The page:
Citi today paid out some of its DVA gains to settle SEC charges that it sold investors a CDO-squared that facilitated its own naked CDS purchases on the underlying CDOs, while misleading investors into thinking that an independent collateral manager selected the underlying portfolio. If my grandmother reads Dealbreaker she’s now stopped.
Anyway. I’m proud of my time at Goldman, which I thought was a great place filled with smart and ethical people (really) and which also was a market leader in many areas, including paying fines for fraudulent CDO structuring fraud. In that line of business we were first both in time and in market share, settling Abacus for $550mm in July; JPMorgan’s $153.6mm Magnetar settlement came a week later and Citi didn’t get around to their $285mm entry (and Credit Suisse’s $2.5mm addition) until today.
Now, maybe it’s just my Goldman bias talking but I never really got the outrage at these things, which always seemed to come from importing an already incorrect understanding of how nonfinancial transactions work into a market-making, two-sided, financial markets context. But reading the Citi CDO documents, which are fascinating, I think makes it a little more comprehensible.
There are five points to which your free-floating rage could maybe attach:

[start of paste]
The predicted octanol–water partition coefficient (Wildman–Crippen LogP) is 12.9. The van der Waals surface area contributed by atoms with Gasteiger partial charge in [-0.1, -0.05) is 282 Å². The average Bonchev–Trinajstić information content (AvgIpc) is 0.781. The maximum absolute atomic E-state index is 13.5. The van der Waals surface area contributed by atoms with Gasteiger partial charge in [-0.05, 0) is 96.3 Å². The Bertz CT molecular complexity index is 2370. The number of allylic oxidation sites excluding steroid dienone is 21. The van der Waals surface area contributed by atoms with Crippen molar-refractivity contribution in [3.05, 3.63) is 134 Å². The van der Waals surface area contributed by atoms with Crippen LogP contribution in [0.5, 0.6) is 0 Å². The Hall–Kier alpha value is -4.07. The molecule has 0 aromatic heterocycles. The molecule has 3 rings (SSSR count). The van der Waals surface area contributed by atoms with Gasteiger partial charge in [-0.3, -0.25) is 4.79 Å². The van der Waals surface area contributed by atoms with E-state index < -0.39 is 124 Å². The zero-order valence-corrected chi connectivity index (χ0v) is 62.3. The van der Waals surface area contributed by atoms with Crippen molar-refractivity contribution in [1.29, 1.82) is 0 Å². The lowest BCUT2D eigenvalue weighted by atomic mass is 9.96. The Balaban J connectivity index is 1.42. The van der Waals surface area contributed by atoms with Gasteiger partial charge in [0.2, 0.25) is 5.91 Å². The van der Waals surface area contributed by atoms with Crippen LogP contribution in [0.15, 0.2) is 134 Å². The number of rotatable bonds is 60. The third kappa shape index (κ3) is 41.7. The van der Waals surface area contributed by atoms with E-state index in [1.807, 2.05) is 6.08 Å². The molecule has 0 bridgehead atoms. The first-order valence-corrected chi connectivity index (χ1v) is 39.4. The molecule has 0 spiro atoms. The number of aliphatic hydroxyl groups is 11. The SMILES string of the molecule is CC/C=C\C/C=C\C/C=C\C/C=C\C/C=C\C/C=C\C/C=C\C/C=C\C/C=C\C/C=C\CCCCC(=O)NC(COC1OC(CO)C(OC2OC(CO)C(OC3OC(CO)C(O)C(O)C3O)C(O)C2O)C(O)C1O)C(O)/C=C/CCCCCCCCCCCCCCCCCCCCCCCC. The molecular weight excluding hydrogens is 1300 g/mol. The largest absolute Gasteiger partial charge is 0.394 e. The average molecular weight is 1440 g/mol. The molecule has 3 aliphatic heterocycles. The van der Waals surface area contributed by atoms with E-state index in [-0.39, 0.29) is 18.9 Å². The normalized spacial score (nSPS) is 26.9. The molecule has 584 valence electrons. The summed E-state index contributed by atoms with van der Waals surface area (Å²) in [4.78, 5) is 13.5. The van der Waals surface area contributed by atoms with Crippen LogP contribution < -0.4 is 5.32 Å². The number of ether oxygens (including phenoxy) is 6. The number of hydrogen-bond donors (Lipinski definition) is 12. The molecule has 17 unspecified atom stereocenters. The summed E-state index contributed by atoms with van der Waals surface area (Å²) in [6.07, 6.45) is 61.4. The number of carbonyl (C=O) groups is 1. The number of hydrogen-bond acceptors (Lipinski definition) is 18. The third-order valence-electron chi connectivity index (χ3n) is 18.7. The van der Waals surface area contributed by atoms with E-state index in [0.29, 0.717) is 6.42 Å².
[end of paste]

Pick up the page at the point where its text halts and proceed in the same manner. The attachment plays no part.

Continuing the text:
Read more »
This time by ACA. Read more »
ProPublica reports that JPMorgan is being investigated by the SEC to determine whether or not the bank adequately disclosed to investors that the securities that went into a CDO were selected by hedge fund Magnetar Capital, which was betting against the deal (JPMorgan apparently lost approximately $880 million on the deal and what’s more). Two problems seem apparent up front– one, unlike Goldman Sachs, whose CDO had the badass name of ABACUS, JPMorgan’s version is called “Squared.” And two, no one has said anything about the role of a Frenchman who describes himself as “fabulous” and writes gushy emails to his ex-girlfriend on the company dime. That’s not going to bode well for JPMorgan when it comes time for Congress to decide whether or not this thing is worthy of a hearing and/or Senator Carl Levin describing it as “shitty” 700 times on live TV. Given that everything on Wall Street is a competition, and JPMorgan is no poor man’s Goldman, I’m going to go ahead and tip off JD and Co as to the only way they’re going to be able to come out on top of this thing. If this woman’s involvement in the deal comes to light: Read more »
So there’s this guy. A mild-mannered professor who retired a decade ago and decided he would serve as an independent director of this new booming financial product called a CDO. He collected a few thousand bucks a year for basically signing some documents. Sounded like a decent gig and a good way to make some extra pocket change. Read more »
The following post is by Dealbreaker reader and commenter Infinite Guest.